Rhetoric, Ethic, and Moral Persuasion in Biblical Discourse
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Paperback / softback
Publisher: Bloomsbury Publishing PLC
Number of Pages: 416
All the essays in the collection focus on ethos and rhetoric. Biblical criticism as traditionally carried out seeks rigorous scrutiny of texts and backgrounds but fails to reflect upon the sociopolitical frameworks, cultural-religious implications, and symbolic universes of biblical texts and their interpretations. These essays argue that biblical critics need a more profound sense of critical rhetoric and ethic of inquiry to bring about a change in the ethos and ethics of biblical studies. Topics range from "the ethical appeal of the Chronicler" and "gendering moral discourse in Paul" to the "undercover ethos of Paul, God's double agent." Contributors include Elisabeth Schüssler Fiorenza, Rodney K. Duke, Anders Eriksson, Manfred Kraus, John W. Marshall, J. David Hester-Amador, Carol Poster, Thomas H. Olbricht, Roy Jeal, Frederick J. Long, Mark D. Given, Todd Penner, Russell B. Sisson, Troy Martin, Johan S. Vos, Rollin Ramsaran, Jerry L. Sumney, Walter Übelacker, Vernon K. Robbins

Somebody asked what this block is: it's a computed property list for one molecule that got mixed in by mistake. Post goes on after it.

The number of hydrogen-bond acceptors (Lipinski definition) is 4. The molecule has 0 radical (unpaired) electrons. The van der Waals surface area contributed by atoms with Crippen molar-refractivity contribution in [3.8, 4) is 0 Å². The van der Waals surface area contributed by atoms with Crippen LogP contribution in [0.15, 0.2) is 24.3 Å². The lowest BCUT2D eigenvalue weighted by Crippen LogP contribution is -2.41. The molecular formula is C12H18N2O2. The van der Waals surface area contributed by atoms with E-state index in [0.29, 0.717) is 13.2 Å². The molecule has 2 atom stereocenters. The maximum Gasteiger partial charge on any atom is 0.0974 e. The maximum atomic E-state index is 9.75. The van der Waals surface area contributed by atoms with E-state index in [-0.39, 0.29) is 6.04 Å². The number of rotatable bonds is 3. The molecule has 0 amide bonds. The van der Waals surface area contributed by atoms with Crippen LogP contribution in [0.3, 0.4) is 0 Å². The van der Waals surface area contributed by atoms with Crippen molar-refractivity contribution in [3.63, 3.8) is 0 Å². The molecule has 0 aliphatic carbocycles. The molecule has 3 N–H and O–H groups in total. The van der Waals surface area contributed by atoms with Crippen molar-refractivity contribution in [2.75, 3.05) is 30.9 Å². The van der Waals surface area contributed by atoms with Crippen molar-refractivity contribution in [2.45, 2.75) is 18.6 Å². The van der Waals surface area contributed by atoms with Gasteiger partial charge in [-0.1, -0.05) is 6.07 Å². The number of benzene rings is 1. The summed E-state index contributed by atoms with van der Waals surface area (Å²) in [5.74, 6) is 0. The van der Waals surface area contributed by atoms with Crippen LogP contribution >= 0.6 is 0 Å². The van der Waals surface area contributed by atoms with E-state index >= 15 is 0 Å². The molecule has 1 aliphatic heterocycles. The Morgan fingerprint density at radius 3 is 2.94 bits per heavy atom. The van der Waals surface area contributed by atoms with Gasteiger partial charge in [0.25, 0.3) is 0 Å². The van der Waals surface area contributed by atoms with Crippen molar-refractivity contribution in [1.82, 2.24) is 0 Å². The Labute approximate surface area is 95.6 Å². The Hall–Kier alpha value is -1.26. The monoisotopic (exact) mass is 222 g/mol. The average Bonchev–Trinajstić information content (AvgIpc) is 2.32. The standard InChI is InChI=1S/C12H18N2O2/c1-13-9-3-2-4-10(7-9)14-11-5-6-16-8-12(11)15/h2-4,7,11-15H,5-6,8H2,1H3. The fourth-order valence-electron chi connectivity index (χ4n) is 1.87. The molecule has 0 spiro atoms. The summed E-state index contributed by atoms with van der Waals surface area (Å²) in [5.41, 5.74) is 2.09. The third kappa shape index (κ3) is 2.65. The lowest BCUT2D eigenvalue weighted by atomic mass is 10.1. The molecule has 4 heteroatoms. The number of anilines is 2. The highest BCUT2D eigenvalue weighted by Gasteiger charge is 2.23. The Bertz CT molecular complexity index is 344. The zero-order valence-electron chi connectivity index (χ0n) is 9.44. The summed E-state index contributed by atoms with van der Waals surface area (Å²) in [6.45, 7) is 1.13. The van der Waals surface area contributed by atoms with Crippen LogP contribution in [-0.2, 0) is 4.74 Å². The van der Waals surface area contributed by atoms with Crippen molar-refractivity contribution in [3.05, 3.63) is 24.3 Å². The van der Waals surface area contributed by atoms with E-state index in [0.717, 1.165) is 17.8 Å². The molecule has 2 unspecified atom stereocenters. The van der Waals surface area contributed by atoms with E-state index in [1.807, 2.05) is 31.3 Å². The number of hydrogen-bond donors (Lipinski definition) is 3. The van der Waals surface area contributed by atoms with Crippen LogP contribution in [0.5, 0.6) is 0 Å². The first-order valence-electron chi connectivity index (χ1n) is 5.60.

"This present volume is a worthy celebration of a decade of successful conferences dealing with rhetorical analysis. It represents an important and sustained effort to discuss and make known the promises and limitations of classical rhetoric. While focusing this time on the ethos of the writer/speaker, the contributors deal with a vast variety of intriguing sub-themes and point convincingly to the vital importance of moral character in all forms of persuasion." Samuel Byrskog, Professor of New Testament and Hermeneutics, Goteburg University, Sweden, and Adjunct Professor of New Testament, Stockholm School of Theology, Sweden--Sanford Lakoff